Tableau has been the undisputed champ of visual analytics for so long that most people don’t remember what life was like before Tableau. Now, Microsoft is changing all that. Its new and already potent Power BI holds its own against Tableau.
That, of course, gives DataSelf customers a choice.
Ever since 2012, Tableau has been the standard DataSelf Analytics user interface. We promise the best, and there was no question that Tableau was the one and only. Now for the first time, there is no single answer to “the best.” For some, it’s Tableau and always will be. For others, especially those at home with Microsoft products or more technical, it’s probably Power BI.
Tableau’s legendary flow—the unbroken train of thought the leads from one question to another all the way to insight—still feels more natural than Power BI does. Tableau takes fewer clicks to reach answers, and clicks add up.
Lately, Tableau has added natural language processing and improved its data prep and discovery and its agile data cataloging. Gartner, the industry’s leading analyst firm, reports excellent scores for customer experience and success. Gartner calls Tableau the “gold standard” for interactive visual exploration.
Tableau’s ETL lacks Power BI’s ETL breath and depth, but most DataSelf Analytics customers won’t notice. DataSelf Analytics comes with its own ETL and data warehouse.
Choosing Power BI
Microsoft likes to say, “It’s five minutes to WOW!” and it’s true.
You get to know it fast. Its smooth, unique integration with other Microsoft tools really works. It doesn’t do everything Tableau does, and I miss some of them.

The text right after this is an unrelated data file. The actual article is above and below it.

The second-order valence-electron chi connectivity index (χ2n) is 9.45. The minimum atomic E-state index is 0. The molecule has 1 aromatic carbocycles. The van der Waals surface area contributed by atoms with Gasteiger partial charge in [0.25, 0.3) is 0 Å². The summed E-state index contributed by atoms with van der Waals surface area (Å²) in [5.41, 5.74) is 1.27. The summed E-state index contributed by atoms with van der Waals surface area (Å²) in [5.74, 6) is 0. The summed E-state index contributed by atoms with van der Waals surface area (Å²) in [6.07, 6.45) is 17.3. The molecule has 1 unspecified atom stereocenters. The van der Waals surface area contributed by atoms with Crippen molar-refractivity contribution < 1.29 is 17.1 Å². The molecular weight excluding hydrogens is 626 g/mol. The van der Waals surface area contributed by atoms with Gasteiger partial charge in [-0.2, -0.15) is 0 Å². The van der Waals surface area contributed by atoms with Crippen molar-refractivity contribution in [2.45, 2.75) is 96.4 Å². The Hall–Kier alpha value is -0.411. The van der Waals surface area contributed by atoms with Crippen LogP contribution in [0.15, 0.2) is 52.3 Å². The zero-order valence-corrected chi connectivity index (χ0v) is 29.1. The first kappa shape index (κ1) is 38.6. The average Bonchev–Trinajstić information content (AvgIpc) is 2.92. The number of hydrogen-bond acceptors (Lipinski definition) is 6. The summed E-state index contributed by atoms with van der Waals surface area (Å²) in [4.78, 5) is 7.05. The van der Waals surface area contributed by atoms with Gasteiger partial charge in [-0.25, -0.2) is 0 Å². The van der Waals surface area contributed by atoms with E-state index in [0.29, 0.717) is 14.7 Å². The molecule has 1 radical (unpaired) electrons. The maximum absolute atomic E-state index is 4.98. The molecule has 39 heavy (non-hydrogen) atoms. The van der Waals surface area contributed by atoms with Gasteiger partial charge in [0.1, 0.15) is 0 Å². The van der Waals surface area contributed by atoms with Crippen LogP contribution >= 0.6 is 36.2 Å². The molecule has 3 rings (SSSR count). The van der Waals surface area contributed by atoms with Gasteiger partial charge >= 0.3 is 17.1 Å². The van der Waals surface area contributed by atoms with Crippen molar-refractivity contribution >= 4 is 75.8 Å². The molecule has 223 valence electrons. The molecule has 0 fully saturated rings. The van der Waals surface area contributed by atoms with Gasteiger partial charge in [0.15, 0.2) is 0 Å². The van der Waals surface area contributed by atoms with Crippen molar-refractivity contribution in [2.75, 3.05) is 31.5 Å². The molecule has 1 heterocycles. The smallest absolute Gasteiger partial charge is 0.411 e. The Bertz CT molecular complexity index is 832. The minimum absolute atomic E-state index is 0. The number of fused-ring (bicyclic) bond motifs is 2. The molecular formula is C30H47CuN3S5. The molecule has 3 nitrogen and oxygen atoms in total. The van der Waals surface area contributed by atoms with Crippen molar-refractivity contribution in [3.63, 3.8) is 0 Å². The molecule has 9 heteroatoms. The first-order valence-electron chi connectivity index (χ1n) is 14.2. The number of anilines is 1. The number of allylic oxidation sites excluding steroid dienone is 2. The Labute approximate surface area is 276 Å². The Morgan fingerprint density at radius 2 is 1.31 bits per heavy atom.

Power BI has supported natural language processing for years, and I know a few companies that have benefited. Another popular feature, called Custom Visuals, lets users find useful and sometimes exotic ways to visualize data. This reveals a stark philosophical difference with Tableau. They believe that data analysis is all about the insights, pure and simple, and that custom visuals can distract from insight.
A young product by any other vendor wouldn’t have anything like Power BI’s support community. It’s vast and active. Post a question and you get answers.
Total cost of ownership for each
“Tableau Total Cost of Ownership,” by the International Institute of IT Economics, found that Tableau’s overall TCO was 29 percent lower than Microsoft Power BI.
Of the five categories considered in a three-year summary, Tableau incurred lower cost in four: infrastructure (134 percent), installation, setup, and support (448 percent), training (95 percent), and data analysis an exploration (41 percent). Only in the cost of the software (76 percent) did Power BI have the edge. (See below for a link to the study.)
A breakdown of cost by complexity of analysis reveals how Power BI may come even with Tableau. In complex data analysis, Tableau’s the champ. Multiple sources and complex calculations and analysis drive labor cost upward for Power BI. Only in simple analysis — single data source, well-defined data, and two-dimensional views—does Power BI compete. Will Microsoft’s army of developers sit still for that? Don’t bet on it.
It’s your choice
DataSelf still offers the best — though now there’s no one answer to what that is. Whether you choose Tableau, or Power BI, or both is up to you. We now support both.
See DataSelf’s own PBI vs Tableau YouTube comparison.